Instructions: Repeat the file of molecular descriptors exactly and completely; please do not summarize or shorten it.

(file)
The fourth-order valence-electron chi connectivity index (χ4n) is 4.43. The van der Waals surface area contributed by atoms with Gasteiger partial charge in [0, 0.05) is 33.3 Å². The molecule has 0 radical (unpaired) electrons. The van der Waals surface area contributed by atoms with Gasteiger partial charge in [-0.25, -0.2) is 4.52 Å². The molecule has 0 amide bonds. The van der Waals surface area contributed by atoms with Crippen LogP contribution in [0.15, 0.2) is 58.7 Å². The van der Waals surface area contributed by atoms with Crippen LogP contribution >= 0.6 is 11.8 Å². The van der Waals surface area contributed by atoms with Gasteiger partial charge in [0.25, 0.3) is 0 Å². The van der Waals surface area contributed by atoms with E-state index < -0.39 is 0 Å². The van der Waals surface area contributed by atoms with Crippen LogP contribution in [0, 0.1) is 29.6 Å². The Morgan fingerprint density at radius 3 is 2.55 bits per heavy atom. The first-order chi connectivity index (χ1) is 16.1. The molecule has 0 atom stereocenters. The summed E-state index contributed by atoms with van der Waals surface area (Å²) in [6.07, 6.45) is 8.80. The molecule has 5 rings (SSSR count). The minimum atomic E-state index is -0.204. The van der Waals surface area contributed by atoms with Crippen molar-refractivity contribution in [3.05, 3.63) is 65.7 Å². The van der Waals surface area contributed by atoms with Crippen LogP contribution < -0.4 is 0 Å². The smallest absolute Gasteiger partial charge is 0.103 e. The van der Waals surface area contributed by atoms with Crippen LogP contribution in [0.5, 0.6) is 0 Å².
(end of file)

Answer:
The fourth-order valence-electron chi connectivity index (χ4n) is 4.43. The van der Waals surface area contributed by atoms with Gasteiger partial charge in [0, 0.05) is 33.3 Å². The molecule has 0 radical (unpaired) electrons. The van der Waals surface area contributed by atoms with Gasteiger partial charge in [-0.25, -0.2) is 4.52 Å². The molecule has 0 amide bonds. The van der Waals surface area contributed by atoms with Crippen LogP contribution in [0.15, 0.2) is 58.7 Å². The van der Waals surface area contributed by atoms with Crippen LogP contribution >= 0.6 is 11.8 Å². The van der Waals surface area contributed by atoms with Gasteiger partial charge in [0.25, 0.3) is 0 Å². The van der Waals surface area contributed by atoms with E-state index < -0.39 is 0 Å². The van der Waals surface area contributed by atoms with Crippen LogP contribution in [0, 0.1) is 29.6 Å². The Morgan fingerprint density at radius 3 is 2.55 bits per heavy atom. The first-order chi connectivity index (χ1) is 16.1. The molecule has 0 atom stereocenters. The summed E-state index contributed by atoms with van der Waals surface area (Å²) in [6.07, 6.45) is 8.80. The molecule has 5 rings (SSSR count). The minimum atomic E-state index is -0.204. The van der Waals surface area contributed by atoms with Crippen molar-refractivity contribution in [3.05, 3.63) is 65.7 Å². The van der Waals surface area contributed by atoms with Crippen LogP contribution < -0.4 is 0 Å². The smallest absolute Gasteiger partial charge is 0.103 e. The van der Waals surface area contributed by atoms with Crippen LogP contribution in [0.5, 0.6) is 0 Å².